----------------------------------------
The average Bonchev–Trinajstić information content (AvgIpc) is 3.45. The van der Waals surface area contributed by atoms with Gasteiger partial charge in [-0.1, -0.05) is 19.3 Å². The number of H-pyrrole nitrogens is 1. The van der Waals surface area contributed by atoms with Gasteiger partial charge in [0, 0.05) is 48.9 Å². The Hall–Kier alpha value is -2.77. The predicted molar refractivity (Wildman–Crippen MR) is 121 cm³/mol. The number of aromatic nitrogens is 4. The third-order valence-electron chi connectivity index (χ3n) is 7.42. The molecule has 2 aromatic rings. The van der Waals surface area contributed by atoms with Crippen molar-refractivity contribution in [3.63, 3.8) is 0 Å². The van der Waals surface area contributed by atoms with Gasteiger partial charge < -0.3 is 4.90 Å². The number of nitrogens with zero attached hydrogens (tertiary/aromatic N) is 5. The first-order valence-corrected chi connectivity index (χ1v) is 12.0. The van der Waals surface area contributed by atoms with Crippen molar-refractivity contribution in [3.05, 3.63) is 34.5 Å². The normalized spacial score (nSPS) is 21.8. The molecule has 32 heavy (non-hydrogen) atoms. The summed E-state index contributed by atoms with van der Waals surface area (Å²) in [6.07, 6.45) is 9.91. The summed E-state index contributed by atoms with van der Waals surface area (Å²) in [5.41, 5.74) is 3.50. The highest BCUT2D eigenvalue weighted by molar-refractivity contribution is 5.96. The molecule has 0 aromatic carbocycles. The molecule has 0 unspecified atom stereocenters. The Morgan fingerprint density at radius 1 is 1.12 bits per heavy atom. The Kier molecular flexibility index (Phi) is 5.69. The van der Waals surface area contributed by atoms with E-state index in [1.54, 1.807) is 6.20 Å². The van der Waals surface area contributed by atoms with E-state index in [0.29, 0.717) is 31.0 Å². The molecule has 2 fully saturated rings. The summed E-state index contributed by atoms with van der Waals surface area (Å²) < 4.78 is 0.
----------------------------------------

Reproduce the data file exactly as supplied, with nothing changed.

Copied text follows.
The average Bonchev–Trinajstić information content (AvgIpc) is 3.45. The van der Waals surface area contributed by atoms with Gasteiger partial charge in [-0.1, -0.05) is 19.3 Å². The number of H-pyrrole nitrogens is 1. The van der Waals surface area contributed by atoms with Gasteiger partial charge in [0, 0.05) is 48.9 Å². The Hall–Kier alpha value is -2.77. The predicted molar refractivity (Wildman–Crippen MR) is 121 cm³/mol. The number of aromatic nitrogens is 4. The third-order valence-electron chi connectivity index (χ3n) is 7.42. The molecule has 2 aromatic rings. The van der Waals surface area contributed by atoms with Crippen molar-refractivity contribution in [3.63, 3.8) is 0 Å². The van der Waals surface area contributed by atoms with Gasteiger partial charge < -0.3 is 4.90 Å². The number of nitrogens with zero attached hydrogens (tertiary/aromatic N) is 5. The first-order valence-corrected chi connectivity index (χ1v) is 12.0. The van der Waals surface area contributed by atoms with Crippen molar-refractivity contribution in [3.05, 3.63) is 34.5 Å². The normalized spacial score (nSPS) is 21.8. The molecule has 32 heavy (non-hydrogen) atoms. The summed E-state index contributed by atoms with van der Waals surface area (Å²) in [6.07, 6.45) is 9.91. The summed E-state index contributed by atoms with van der Waals surface area (Å²) in [5.41, 5.74) is 3.50. The highest BCUT2D eigenvalue weighted by molar-refractivity contribution is 5.96. The molecule has 0 aromatic carbocycles. The molecule has 0 unspecified atom stereocenters. The Morgan fingerprint density at radius 1 is 1.12 bits per heavy atom. The Kier molecular flexibility index (Phi) is 5.69. The van der Waals surface area contributed by atoms with E-state index in [1.54, 1.807) is 6.20 Å². The van der Waals surface area contributed by atoms with E-state index in [0.29, 0.717) is 31.0 Å². The molecule has 2 fully saturated rings. The summed E-state index contributed by atoms with van der Waals surface area (Å²) < 4.78 is 0.